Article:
The prized plant became such a key pillar of the Cyrenean economy that its likeness was stamped upon many of the city's gold and silver coins. The images often depicted a regal-looking woman sitting in a chair, with one hand touching the herb and her other hand pointing at her genitals. The plant was known as silphium or laserwort, and its heart-shaped fruit brought the ancient world a highly sought-after freedom: the opportunity to enjoy sex with very little risk of pregnancy.

As word of the birth-control wonder-herb spread through ancient Europe, Africa, and Asia, a market for the versatile fennel developed rapidly. The seeds became widely used among the world's wealthier nations, including the citizens of ancient Greece, Rome, Egypt, and India. By some accounts the silphium seed was also a potent aphrodisiac, a property which considerably compounded its perceived value. The Roman bard Catullus famously alluded to its sexual properties in one of his love poems, where he declared that he and his lover would share as many kisses as there were grains of sand on Cyrene's silphium shores. More plainly, "We can make love so long as we have silphium."

For centuries the north African city thrived on its laserwort bounty. The seeds of the fickle fennel came into such high demand that they were eventually worth their weight in silver. The Roman government went so far as to store a cache of the herb in the official treasury. Most of the primitive silver and gold coins from Cyrene were stamped with images of the silphium, some depicting just a single heart-shaped seed. It is thought by many historians that this ancient icon of unfettered lovemaking is the origin of today's ubiquitous "I love you" heart symbol.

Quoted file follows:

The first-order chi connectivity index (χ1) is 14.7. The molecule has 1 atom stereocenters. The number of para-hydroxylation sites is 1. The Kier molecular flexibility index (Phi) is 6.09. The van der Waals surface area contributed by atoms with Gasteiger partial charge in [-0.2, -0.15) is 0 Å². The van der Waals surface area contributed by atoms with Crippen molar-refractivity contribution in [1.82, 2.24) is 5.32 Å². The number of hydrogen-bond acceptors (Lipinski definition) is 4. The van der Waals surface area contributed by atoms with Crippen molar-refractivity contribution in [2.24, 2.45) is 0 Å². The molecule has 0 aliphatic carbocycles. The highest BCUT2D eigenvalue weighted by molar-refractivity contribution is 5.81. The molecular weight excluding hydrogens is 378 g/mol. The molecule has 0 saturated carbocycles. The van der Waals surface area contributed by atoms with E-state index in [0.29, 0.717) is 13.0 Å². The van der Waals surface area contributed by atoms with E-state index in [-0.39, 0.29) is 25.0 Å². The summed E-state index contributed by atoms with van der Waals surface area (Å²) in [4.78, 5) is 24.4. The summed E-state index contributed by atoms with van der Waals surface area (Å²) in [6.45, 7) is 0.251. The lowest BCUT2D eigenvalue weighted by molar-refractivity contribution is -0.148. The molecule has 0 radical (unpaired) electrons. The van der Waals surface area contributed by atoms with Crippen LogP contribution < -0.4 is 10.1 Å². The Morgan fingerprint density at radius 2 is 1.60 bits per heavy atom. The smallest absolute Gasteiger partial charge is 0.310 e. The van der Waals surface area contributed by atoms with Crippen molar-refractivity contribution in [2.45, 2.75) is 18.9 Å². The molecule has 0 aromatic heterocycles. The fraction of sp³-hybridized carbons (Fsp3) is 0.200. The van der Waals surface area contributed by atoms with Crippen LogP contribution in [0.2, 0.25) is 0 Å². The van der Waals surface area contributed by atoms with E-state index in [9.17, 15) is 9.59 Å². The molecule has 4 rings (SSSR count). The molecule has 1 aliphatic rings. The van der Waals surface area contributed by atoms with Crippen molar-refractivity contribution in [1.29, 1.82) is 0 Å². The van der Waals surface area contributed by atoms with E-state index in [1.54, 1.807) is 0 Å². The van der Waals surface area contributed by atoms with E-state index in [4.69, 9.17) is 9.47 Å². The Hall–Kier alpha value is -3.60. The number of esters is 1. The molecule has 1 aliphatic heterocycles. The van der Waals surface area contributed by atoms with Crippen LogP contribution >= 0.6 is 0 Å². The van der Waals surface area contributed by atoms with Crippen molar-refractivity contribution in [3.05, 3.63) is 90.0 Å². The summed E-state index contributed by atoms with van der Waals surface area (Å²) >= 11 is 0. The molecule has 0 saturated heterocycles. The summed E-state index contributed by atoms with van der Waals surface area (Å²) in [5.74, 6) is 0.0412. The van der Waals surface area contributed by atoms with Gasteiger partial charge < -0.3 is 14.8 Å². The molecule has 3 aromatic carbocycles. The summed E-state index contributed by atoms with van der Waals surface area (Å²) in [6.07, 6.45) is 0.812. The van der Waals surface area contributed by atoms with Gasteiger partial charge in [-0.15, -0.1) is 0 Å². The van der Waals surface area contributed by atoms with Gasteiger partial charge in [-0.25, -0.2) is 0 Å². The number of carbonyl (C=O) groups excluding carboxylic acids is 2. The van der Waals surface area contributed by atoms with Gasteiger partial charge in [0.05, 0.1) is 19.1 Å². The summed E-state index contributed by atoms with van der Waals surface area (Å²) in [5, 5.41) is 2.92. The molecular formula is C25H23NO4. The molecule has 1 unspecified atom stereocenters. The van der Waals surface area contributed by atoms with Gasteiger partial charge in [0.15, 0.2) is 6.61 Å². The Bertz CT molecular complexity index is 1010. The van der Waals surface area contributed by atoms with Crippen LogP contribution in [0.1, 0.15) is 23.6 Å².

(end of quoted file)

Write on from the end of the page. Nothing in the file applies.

Unlike many other medicines of its time, silphium was not thought of as a mere folk remedy; Scholars and doctors of the day openly praised the plant's effectiveness as a contraceptive. Ancient Rome's foremost gynecologist--a physician named Soranus--wrote that women should drink the silphium juice with water once a month since "it not only prevents conception but also destroys anything existing." Alternatively, a tuft of wool could be soaked in the juice and inserted into the vagina as a pessary. The herb's effectiveness and widespread use is evidenced by the observation that Rome's birth rate decreased during laserwort's heyday, despite increasing life expectancy, plentiful food, and relatively few wars or epidemics.

Unfortunately, modern science will probably never determine whether the fennel's extract was an effective form of parenthood prevention, nor will it measure laserwort's merit as a medicine. By the end of the first century AD, following a fifty year decline in silphium numbers, the Roman historian Pliny the Elder recorded the plant's lamentable extinction. The last remaining stalk of the laserwort was snipped and sent to Emperor Nero as a "curiosity," and thus ended six hundred years of reliable birth control.

We conclude with a howler: a rather long-lived Herodotus in this claim about the Seven Wonders:

The first Seven Wonders of the World date back to the period 305-240BC when historian Herodotus and scholar Callimachus of Cyrene drew up a list.

... you can just picture Herodotus, "You call that a wonder? Why in my day we had real wonders ... none of this Alexandrian technobabble ..."